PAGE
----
Wisconsin Museums Closing Indefinitely Due To Rapid COVID-19 Spread

Staff Hopeful To Reopen In 2021

File photo of Discovery World in Milwaukee.
File photo of Discovery World in Milwaukee. Timothy Vollmer (CC-BY)

A growing number of museums across Wisconsin are closing indefinitely as the number of COVID-19 positive cases and hospitalizations skyrockets.

On Friday, the Milwaukee science museum Discovery World announced it was closing immediately.

“The museum will temporarily close for the remainder of the year with the intent to reopen in 2021,” said a museum blog post.

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This is the second time Discovery World has closed this year due to COVID-19. In March, the museum ceased in-person operations and didn’t reopen until July.

President and CEO Bryan Wunar told WPR the current closure is due, in part, to a public health order issued by City of Milwaukee Health Commissioner Marlaina Jackson on Oct. 26.

“In this new order, all places of amusement are limited to having 10 people on site at any one time, and that’s a level that we can’t accommodate. There isn’t a way for us to do that,” said Wunar.

Prior to the order, Wunar said Discovery World had been limiting capacity to no more than 250 people at a time. Other safety protocols at the museum included moving ticket sales online, making time slots for visitors, decommissioning high-touch exhibits and using motion sensors to activate exhibits.

Discussions with the health department throughout the pandemic have been positive, said Wunar. He said the museum could have tried to get an exemption to allow it to remain open but “they aren’t in a position right now to offer any additional exemptions.”

“And we thought it was appropriate for us to abide by that at this point,” Wunar said.

The financial impact for the closure of Discovery World is significant, said Wunar, since much of the organization’s revenue comes from tickets, parking and its gift shop.

Wunar said when he started as president in July 2019, Discovery World had 128 employees. That number is down to 36 now.

Wunar said the museum will continue offering virtual programming for schools and kids learning at home while physical operations are halted.

Also on Friday, the Harley-Davidson Museum in Milwaukee announced it was closing immediately until “at least Jan. 3, 2021,” according to a post on the museum’s website.

After assessing the City of Milwaukee Order 4.2 and the ongoing COVID-19 situation, the H-D Museum has made this decision in an effort to help keep guests and staff safe. The H-D Museum team will closely monitor the situation to determine a reopening date in 2021,” the post said.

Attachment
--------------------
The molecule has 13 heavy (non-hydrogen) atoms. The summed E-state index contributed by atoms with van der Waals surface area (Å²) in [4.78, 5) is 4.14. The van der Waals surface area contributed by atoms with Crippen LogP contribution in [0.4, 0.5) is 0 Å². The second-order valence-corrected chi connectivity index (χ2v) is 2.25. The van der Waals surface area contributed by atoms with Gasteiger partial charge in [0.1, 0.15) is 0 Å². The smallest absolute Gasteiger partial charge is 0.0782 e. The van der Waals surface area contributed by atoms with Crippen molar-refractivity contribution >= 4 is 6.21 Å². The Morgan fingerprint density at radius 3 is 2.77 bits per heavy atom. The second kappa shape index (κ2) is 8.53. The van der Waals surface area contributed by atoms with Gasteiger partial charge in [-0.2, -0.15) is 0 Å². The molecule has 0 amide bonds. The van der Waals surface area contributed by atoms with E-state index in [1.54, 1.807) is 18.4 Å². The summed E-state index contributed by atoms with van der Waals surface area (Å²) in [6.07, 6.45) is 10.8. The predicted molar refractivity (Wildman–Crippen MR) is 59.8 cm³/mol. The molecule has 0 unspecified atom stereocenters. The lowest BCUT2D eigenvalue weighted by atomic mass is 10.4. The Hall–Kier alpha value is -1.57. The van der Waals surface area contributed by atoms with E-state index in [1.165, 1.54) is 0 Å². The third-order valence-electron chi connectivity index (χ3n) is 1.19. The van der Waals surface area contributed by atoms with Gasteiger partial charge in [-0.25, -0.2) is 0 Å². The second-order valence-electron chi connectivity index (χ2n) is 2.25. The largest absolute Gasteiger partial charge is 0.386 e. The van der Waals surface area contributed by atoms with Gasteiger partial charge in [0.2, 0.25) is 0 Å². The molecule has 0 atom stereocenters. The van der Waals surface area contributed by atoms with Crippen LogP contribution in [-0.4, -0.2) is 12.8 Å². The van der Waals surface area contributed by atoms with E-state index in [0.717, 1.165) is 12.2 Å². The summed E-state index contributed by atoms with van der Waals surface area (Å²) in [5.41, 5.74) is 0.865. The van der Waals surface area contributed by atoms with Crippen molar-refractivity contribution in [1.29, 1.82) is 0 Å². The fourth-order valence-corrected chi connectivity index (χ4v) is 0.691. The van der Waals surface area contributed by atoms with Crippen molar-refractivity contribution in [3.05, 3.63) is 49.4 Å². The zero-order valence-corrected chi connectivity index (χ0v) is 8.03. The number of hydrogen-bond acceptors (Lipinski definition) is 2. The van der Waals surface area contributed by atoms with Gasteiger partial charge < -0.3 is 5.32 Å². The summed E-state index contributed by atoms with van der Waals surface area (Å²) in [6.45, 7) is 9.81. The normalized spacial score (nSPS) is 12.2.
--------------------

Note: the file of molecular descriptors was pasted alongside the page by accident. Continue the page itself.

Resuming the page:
Representatives of the Harley-Davidson Museum did not respond to requests for comment.

The Leigh Yawkey Woodson Art Museum in Wausau has decided to remain closed indefinitely due to COVID-19 pandemic, said director Kathy Kelsey Foley. The museum closed its doors Oct. 8.

“I love that people want to come to museums,” said Kelsey Foley. “Right now they need to help control this virus by staying home and only tending to essential, outside activities, and I’d love to be able to make a case for museum visiting being essential. I’ll do that after the pandemic.”

Kelsey Foley said she and her staff will review the local COVID-19 positive rate, hospitalizations and the health of frontline workers when deciding the best time to reopen. The Woodson Art Museum is also continuing online offerings for the community, said Kelsey Foley.

“And we’ve done something really fabulous called a ‘Stop-by Studio’ on our campus,” said Kelsey Foley.

She said it’s similar to the popular “Little Free Library” in that residents can pick up art kits from an outdoor kiosk.

As for finances, Kelsey Foley said the museum doesn’t charge for admission because of ongoing memberships. She said members have been generous throughout the pandemic.

The Madison Children’s Museum has been closed since March 13, said marketing director Jonathan Zarov, and staff don’t know when the facility will reopen.

“And we just can’t in good conscience open at this point, we can’t contribute towards anybody getting sick,” said Zarov. “And also, honestly, we don’t feel like our audience would come in very large numbers. We have grandparents and parents (who) are very protective of their kids.”

Zarov said even if the children’s museum could reopen, others that have are seeing significantly decreased attendance.

The Madison Children’s Museum is working virtually through its “MCM At Home” initiative that provides educational and music programming along with arts and crafts projects for families at home. Zarov said while the building remains closed, staff are working to find new ways to help children learn through play.

“And that need doesn’t go away just because of the pandemic,” said Zarov. “In fact, it’s increased. Kids need that more now more than ever. So we started thinking about what we could do with these in these very limited circumstances to provide that.”

The extended closure of the Madison Children’s Museum has come with tough financial realities, said Zarnov. There are currently 19 staff employed, which is down around 80 percent since March.

Currently, the Madison Children’s Museum is working toward a fundraising goal of $4 million by June 30, 2020, with its “Our Future In Play” initiative. Zarov said the funding will be used toward the creation of a 10,000 square foot play space in what was a former parking garage.